The Toadies with Local H

October 24th @ Motorco

The RDU Music staff was approached about covering a Tuesday night show in Durham. That’s one strike for a weeknight and another for Durham. [That shit is like 30 minutes away! – Ed.] It’s a good thing that the bands in question happened to be two of the best grungy, alternative rockers that the 90s had to offer: The Toadies and Local H.

Local H

Let me tell you: Local H’s Scott Lucas is looking great at 47 years young. Life on the road must have been good to him because I look like shit at 35 while he can still hit the high notes with ease. Alongside drummer Ryan Harding, Scott brought Local H back to the Triangle area for a raucous set that flirted with disaster for its entirety. By the middle of song two, Scott proclaimed that it was, “one of them shows already,” as kick drum mics got tangled in patch cords and certain over-the-hill drunkards tried their best to ruin an otherwise powerful set from one of my favorite and most underrated rock acts of the 90s.

Durham did not put its best foot forward at Motorco for this show. The majority of the crowd were likeminded thirtysomethings or higher who wanted to be reminded of how it felt to spin an excellent record like As Good as Dead for the first time in their parents’ basement. Unfortunately, a couple of bad apples spoiled the bunch as two middle-aged assclowns decided to get shitfaced before 9pm on a Tuesday and bum everyone out.

In the middle of the first goddamn song, these tools were taking cell phone photos from the first row with the flash on and pantomiming hitting Scott’s guitar as his rockitude brought him to the front of the stage. “I don’t want to be in your selfies,” said Scott as he unironically flipped off the camera. Things went downhill fast as the meatheads in the crowd began to feel like their declining masculinity was in question, causing them to pop off at the mouth about wanting to fight a complete stranger who was nice enough to play a show for them. Scott tried diffusing the situation with some humor as he called out one of the assholes for sloppily making out with his insufferable girlfriend during the set. “This is a rock show, not prom. Get the fuck out of here. You are bumming everyone out.” This was apparently akin to insulting one’s saintly mother so the shitty party boys proceeded to continue causing a scene while one of their girlfriends got into it with another woman, each ending up with a handful of each other’s hair before a larger and more level-headed woman stepped in. I was more than embarrassed and hope that Local H will accept my apologies on behalf of Durham at large.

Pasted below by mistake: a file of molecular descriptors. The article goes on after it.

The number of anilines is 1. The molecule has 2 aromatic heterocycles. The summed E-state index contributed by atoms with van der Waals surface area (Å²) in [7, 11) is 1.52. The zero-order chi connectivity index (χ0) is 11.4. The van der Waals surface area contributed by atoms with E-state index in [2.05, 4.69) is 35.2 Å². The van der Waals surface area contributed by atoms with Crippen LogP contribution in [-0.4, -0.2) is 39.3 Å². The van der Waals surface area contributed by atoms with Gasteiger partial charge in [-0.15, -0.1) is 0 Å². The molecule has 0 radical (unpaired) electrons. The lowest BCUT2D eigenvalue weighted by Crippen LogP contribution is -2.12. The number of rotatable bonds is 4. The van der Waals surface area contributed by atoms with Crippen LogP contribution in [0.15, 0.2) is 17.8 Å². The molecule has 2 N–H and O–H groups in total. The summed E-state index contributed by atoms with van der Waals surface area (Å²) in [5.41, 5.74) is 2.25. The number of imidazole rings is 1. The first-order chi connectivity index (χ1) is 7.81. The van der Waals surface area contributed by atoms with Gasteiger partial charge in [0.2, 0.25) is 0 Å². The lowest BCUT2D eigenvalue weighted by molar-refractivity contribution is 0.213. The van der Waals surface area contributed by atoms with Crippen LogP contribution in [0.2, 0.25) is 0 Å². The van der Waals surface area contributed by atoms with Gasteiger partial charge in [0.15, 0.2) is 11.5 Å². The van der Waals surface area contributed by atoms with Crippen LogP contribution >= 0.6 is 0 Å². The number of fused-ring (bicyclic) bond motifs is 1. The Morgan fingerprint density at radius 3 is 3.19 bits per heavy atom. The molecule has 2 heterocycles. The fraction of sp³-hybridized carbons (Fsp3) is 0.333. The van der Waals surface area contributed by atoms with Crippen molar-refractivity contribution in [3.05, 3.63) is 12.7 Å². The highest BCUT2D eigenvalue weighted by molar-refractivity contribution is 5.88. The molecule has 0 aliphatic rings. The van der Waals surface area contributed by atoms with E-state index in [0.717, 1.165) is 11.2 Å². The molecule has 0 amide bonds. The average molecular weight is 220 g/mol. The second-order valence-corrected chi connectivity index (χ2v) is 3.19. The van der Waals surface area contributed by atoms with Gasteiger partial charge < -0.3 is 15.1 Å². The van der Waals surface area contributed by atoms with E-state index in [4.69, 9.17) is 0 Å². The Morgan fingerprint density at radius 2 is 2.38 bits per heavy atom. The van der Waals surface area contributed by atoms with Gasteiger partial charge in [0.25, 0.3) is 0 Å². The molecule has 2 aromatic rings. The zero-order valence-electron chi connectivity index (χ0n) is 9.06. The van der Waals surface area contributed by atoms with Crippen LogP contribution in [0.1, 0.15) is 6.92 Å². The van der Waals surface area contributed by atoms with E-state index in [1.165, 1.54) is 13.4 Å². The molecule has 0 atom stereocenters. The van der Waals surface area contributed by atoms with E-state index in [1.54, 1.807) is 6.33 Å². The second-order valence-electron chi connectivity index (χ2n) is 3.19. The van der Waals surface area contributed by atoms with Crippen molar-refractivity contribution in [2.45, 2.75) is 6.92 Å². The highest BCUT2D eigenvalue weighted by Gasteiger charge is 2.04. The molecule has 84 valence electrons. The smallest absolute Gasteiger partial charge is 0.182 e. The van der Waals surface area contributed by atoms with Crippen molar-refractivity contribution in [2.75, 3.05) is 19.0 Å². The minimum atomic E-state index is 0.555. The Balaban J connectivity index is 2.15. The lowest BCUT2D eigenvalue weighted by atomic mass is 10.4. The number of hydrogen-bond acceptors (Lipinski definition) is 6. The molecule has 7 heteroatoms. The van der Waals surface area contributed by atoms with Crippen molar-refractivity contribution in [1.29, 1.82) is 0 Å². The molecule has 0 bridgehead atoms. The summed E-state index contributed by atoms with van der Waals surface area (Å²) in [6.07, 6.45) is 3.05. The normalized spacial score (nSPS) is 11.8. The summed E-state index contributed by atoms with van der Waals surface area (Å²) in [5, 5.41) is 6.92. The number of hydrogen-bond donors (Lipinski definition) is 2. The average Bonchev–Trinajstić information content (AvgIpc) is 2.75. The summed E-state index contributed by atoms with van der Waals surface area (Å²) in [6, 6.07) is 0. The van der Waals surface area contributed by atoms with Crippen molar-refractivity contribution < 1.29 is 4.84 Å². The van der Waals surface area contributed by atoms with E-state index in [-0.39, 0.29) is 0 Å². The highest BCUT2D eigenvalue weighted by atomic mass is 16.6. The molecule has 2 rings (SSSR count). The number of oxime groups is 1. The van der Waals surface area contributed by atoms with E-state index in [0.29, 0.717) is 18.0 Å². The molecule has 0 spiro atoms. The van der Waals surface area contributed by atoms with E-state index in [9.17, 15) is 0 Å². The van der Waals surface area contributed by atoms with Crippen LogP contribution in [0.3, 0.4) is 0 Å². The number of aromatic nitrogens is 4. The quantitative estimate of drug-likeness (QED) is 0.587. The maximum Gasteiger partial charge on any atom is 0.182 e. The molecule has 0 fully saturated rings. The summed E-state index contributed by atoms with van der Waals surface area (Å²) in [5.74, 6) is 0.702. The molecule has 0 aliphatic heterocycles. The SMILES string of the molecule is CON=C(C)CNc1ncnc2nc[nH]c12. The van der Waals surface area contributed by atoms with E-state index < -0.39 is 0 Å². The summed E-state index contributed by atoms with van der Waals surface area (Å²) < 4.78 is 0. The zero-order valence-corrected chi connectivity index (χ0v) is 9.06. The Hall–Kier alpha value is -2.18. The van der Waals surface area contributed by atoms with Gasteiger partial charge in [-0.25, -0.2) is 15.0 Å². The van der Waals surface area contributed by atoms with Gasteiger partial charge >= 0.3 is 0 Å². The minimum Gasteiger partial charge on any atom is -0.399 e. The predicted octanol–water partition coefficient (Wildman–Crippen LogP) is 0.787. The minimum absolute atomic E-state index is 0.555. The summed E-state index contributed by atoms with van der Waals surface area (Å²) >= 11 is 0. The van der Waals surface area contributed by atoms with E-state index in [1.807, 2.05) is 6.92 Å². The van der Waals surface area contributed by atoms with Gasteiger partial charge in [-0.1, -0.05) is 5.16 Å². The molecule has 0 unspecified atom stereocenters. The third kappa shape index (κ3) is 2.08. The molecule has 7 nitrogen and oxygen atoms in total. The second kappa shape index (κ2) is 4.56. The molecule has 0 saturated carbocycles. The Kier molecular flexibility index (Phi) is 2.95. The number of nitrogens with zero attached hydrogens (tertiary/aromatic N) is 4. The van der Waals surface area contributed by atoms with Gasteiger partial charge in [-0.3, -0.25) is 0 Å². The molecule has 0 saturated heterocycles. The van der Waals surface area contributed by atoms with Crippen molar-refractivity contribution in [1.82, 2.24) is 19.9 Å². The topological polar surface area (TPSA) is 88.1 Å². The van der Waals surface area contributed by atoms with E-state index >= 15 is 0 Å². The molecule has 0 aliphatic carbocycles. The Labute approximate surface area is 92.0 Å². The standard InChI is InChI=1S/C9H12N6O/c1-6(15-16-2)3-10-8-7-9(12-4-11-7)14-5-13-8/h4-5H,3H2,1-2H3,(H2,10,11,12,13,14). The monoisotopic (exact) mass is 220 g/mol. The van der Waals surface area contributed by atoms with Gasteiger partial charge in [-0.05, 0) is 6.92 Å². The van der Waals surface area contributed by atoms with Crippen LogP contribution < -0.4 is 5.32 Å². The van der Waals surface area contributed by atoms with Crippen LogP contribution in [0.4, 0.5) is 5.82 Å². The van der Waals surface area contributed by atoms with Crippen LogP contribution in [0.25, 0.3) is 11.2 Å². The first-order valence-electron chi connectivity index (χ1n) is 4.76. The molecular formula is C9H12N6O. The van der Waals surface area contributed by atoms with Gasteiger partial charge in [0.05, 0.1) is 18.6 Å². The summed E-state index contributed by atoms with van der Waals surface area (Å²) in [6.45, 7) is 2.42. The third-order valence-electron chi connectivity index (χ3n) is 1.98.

I had written about three more paragraphs on the topic of the deplorable behavior exhibited by these buttmunchers but I realized that I was starting to bum myself out so I decided to not waste any more keystrokes on these garbage people. For those of you that need closure, I heard from a reputable source (some dude) that the buffoons in question got thrown out and were starting shit outside. All is right in the world. Now back to the true star of the show: Local H’s set.

I never thought I’d see Local H with a bassist [Scott’s guitars are modded with a bass pickup. – Ed.] but The Toadies’ Doni Blair made a guest appearance on stage to join the duo for “Michelle (Again)” from 2008’s Twelve Angry Months. Other set highlights included a rockin’ cover of the recently deceased Tom Petty’s “I Need to Know” in addition to some great crowd participation on hits from the Island years like “Fritz’s Corner” and “Bound for the Floor,” both of which found yours truly screaming along at the top of his lungs. Those lyrics are so deeply ingrained into my memory that I won’t ever forget them.

If my memory serves [It usually doesn’t. – Ed.], Local H closed the set with a fiery double-time version of “High-Fiving MF” which was worth the admission price alone.

 

The Toadies

Photog extraordinaire and RDU Music‘s own, Lan, busted out 1994’s seminal Rubberneck on the way to a party we attended the prior weekend. I was immediately transported back to a simpler time when rock had that fat groove and the weed was chockful of seeds and stems. I could almost taste the ill-gotten packs of smokes we had to get older kids to buy for us. If good music doesn’t have that effect on you, it’s time to hang it up and go sell some insurance for The Man.

On the surface, the years have not been quite as nice to The Toadies’ Vaden Todd Lewis but he and his cohorts have not missed a beat when it comes to knowing how to lay down the chunkiest riffs this side of 1995. The frontman laid it out from the beginning of the set: “We’re gonna play songs from the new record, songs from Rubberneck, and some in between.” He wasn’t lying as The Toadies burned through 7 songs from their biggest record, 4 from the new record, and a handful of others including an encore consisting of two covers flanking Rubberneck‘s underrated, slow-building closing track, “I Burn.”

Durham showed up with some solid crowd participation on hits such as “Backslider” and “I Come from the Water.” I had to laugh at the poor roadie who rigged up a separate mic solely for one song’s worth of some egg-shaker percussion. Toward the end of the set, I spied the best-dressed concertgoer I have seen all year: Coexist t-shirt and suspenders with a drug rug tied around his waist. Man, I miss the 90s.

The first cover of the encore saw The Toadies paying homage to the recently fallen rock hero, Tom Petty, with their rendition of 1977’s “Breakdown.” They then closed the set with some sweet back-to-back guitar courtesy of Local H’s Scott Lucas on the classic hit, “I Put a Spell on You,” which culminated with the Scott effortlessly crowd-surfing back to the bar as if he had done so a hundred times. I have good money that says these two bands had a blast at every single stop on this tour.